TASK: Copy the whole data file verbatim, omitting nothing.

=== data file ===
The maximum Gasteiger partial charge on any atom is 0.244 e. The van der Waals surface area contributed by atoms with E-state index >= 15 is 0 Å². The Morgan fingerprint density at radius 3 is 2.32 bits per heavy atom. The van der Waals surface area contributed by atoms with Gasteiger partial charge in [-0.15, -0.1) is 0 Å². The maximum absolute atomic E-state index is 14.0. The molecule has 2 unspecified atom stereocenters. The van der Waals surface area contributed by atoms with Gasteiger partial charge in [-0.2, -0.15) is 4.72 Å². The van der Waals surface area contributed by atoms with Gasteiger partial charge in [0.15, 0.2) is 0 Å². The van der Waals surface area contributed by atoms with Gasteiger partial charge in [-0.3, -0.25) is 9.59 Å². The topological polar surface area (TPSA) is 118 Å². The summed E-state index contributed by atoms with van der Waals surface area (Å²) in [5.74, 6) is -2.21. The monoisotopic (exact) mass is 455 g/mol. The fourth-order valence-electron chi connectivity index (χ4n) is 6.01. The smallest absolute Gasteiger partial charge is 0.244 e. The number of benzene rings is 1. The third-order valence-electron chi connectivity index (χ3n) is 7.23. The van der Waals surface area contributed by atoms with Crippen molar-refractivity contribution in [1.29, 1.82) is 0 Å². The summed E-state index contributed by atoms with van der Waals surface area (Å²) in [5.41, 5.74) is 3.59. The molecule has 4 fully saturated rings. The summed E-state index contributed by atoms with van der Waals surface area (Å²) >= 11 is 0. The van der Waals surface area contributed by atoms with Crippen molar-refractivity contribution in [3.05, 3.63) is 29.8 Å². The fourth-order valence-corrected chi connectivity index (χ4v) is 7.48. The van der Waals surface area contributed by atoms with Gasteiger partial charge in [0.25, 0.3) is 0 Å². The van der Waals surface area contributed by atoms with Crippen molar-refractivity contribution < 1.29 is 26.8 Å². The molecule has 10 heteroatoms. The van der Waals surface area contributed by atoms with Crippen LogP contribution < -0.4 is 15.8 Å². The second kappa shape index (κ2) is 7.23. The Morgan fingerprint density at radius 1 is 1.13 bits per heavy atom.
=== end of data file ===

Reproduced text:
The maximum Gasteiger partial charge on any atom is 0.244 e. The van der Waals surface area contributed by atoms with E-state index >= 15 is 0 Å². The Morgan fingerprint density at radius 3 is 2.32 bits per heavy atom. The van der Waals surface area contributed by atoms with Gasteiger partial charge in [-0.15, -0.1) is 0 Å². The maximum absolute atomic E-state index is 14.0. The molecule has 2 unspecified atom stereocenters. The van der Waals surface area contributed by atoms with Gasteiger partial charge in [-0.2, -0.15) is 4.72 Å². The van der Waals surface area contributed by atoms with Gasteiger partial charge in [0.15, 0.2) is 0 Å². The van der Waals surface area contributed by atoms with Gasteiger partial charge in [-0.3, -0.25) is 9.59 Å². The topological polar surface area (TPSA) is 118 Å². The summed E-state index contributed by atoms with van der Waals surface area (Å²) in [5.74, 6) is -2.21. The monoisotopic (exact) mass is 455 g/mol. The fourth-order valence-electron chi connectivity index (χ4n) is 6.01. The smallest absolute Gasteiger partial charge is 0.244 e. The number of benzene rings is 1. The third-order valence-electron chi connectivity index (χ3n) is 7.23. The van der Waals surface area contributed by atoms with Crippen molar-refractivity contribution in [1.29, 1.82) is 0 Å². The summed E-state index contributed by atoms with van der Waals surface area (Å²) in [5.41, 5.74) is 3.59. The molecule has 4 fully saturated rings. The summed E-state index contributed by atoms with van der Waals surface area (Å²) >= 11 is 0. The van der Waals surface area contributed by atoms with Crippen molar-refractivity contribution in [3.05, 3.63) is 29.8 Å². The fourth-order valence-corrected chi connectivity index (χ4v) is 7.48. The van der Waals surface area contributed by atoms with Gasteiger partial charge in [0.25, 0.3) is 0 Å². The van der Waals surface area contributed by atoms with Crippen molar-refractivity contribution < 1.29 is 26.8 Å². The molecule has 10 heteroatoms. The van der Waals surface area contributed by atoms with Crippen LogP contribution < -0.4 is 15.8 Å². The second kappa shape index (κ2) is 7.23. The Morgan fingerprint density at radius 1 is 1.13 bits per heavy atom.